Chinese Ambassador to the United States Cui Tiankai speaks at the Embassy of the People's Republic of China in the United States of America during a Chinese New Year celebration reception in Washington D.C., the United States, on Feb. 13, 2018. (Xinhua/Yang Chenglin)
WASHINGTON, Feb. 14 (Xinhua) -- It would be dangerous to advocate for confrontation against China, Chinese Ambassador to the United States Cui Tiankai has said here.
"It's certainly paranoid to fear that a China that follows its own path of development would be confrontational to the United States. And it's dangerous to advocate any strategy for confrontation (against China)," Cui told a spring festival reception at the Chinese embassy on Tuesday.
"It would be wishful thinking to believe that some political or cultural genetic engineering could be done to change China's DNA," he said.
The Sino-U.S. relationship "should be characterized by overall cooperation. Friendly competition, if competition is necessary, and no confrontation," Cui said.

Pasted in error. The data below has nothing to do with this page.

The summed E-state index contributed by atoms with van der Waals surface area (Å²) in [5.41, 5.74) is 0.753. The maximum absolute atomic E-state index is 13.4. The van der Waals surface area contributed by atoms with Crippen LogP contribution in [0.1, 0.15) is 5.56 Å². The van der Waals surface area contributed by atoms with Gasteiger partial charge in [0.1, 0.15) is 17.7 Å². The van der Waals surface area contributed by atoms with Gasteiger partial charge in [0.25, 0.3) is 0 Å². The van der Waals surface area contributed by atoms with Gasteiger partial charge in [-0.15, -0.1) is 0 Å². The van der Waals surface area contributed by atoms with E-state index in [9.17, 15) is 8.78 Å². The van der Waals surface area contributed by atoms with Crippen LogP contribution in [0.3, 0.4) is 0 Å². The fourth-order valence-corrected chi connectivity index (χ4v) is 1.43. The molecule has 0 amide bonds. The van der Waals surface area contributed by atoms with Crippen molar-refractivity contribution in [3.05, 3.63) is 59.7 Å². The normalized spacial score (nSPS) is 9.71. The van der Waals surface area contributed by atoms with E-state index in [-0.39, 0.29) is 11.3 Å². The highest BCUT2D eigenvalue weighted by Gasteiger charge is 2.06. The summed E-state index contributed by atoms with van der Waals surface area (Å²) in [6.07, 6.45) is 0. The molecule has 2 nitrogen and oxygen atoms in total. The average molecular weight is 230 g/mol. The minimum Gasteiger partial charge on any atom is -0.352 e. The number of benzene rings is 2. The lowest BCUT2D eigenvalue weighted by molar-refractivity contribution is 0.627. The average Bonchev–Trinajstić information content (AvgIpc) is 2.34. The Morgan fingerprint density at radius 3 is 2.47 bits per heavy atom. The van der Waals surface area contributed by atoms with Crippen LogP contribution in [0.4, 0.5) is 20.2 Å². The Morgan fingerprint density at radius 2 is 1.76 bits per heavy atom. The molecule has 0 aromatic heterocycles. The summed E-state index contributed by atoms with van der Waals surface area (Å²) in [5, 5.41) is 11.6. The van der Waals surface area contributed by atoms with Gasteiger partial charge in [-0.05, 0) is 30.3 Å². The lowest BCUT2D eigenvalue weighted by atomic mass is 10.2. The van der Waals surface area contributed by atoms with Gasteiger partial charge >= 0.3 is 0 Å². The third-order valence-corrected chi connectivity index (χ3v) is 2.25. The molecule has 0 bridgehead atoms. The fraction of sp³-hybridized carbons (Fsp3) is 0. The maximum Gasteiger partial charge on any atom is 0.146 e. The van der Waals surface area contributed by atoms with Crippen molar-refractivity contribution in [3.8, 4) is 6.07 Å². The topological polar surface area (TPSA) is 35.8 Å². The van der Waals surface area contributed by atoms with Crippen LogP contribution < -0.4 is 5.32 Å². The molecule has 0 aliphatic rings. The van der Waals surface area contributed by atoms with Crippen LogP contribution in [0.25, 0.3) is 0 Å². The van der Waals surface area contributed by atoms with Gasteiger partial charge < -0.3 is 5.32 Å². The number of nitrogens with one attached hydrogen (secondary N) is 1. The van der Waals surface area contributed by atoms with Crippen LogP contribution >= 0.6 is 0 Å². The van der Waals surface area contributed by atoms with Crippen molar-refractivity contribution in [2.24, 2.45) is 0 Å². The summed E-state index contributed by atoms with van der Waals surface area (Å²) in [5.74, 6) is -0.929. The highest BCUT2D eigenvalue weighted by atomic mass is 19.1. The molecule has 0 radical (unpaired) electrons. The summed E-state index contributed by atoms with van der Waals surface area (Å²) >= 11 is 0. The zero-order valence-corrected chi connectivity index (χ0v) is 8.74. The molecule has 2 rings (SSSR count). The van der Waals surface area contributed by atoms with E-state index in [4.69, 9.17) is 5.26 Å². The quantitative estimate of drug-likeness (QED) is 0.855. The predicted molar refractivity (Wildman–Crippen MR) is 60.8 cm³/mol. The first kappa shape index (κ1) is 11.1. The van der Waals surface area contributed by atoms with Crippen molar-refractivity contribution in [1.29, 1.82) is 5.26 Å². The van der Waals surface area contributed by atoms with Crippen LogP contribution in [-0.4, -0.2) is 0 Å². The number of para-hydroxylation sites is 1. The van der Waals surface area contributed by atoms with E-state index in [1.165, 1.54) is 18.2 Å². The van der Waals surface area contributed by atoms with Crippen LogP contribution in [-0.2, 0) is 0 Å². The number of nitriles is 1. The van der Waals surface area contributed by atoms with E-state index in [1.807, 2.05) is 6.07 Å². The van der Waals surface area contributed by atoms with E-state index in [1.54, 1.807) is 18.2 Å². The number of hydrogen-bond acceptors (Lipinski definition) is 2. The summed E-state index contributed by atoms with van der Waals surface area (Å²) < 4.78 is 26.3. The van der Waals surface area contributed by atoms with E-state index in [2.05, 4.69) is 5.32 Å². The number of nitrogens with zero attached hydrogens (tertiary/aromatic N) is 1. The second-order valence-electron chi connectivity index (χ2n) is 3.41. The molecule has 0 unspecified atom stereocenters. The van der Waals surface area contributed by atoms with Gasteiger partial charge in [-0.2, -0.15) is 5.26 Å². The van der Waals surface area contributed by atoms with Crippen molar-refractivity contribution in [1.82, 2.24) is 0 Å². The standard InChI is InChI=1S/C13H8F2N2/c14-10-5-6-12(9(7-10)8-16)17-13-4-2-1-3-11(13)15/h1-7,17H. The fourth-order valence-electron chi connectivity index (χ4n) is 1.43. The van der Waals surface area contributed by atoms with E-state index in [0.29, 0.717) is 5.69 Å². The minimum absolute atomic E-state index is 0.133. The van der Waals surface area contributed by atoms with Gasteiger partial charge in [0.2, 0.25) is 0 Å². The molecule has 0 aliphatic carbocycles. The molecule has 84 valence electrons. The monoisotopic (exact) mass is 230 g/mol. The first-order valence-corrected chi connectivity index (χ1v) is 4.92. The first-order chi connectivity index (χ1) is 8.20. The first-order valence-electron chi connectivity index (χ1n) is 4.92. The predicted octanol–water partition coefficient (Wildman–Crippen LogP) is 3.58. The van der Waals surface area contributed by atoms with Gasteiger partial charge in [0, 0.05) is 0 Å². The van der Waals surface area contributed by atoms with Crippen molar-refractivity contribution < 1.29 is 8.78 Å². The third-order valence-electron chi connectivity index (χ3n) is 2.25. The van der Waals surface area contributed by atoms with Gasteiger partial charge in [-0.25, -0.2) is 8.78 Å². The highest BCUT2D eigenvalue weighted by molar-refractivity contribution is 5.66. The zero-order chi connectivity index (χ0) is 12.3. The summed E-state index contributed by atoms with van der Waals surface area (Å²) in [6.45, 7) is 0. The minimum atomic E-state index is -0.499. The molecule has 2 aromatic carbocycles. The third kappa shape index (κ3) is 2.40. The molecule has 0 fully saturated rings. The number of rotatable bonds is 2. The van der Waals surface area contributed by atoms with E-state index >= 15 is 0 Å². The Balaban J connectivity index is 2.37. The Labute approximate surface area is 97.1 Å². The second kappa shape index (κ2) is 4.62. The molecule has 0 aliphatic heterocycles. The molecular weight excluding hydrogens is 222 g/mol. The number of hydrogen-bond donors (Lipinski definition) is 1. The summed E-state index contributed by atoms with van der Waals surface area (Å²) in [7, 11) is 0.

"We will continue to have differences between us, but our growing common interests are far more important. We may continue to have disagreements between us, but the need for cooperation will far outweigh any differences between us. We'll continue to have problems, but dialogues will lead us to solutions," Cui said.
Noting the Chinese new year will be the Year of the Dog, Cui said "dogs are seen as loyal, sincere, and trusting companions in both Chinese and the western cultures. I believe such virtues are equally essential for relations between countries."
U.S. Senator Shelley Capito of West Virginia, who attended the event, told Xinhua that she looks forward to closer ties between China and the United States.
"Our state is really excited about the investment that's going to come from China and we think it's going to be a game changer and put a lot of people to work and create a lot of prosperity for our region," Capito said, referring to a 83.7 billion U.S. dollar investment pledge China has made during Trump's state visit to Beijing last year.
"We have a lot of common goals in terms of wanting to build our manufacturing facilities, much like China wants to build theirs and create a greater wealth for all of our citizens. We had a shared value. So, I hope we have a closer relationship. I look forward to it," she said.
More than 700 attended the event, among them U.S. Secretary of Commerce Wilbur Ross, White House National Security Council senior director for Asian affairs Matthew Pottinger, Acting Assistant Secretary of State Susan Thornton.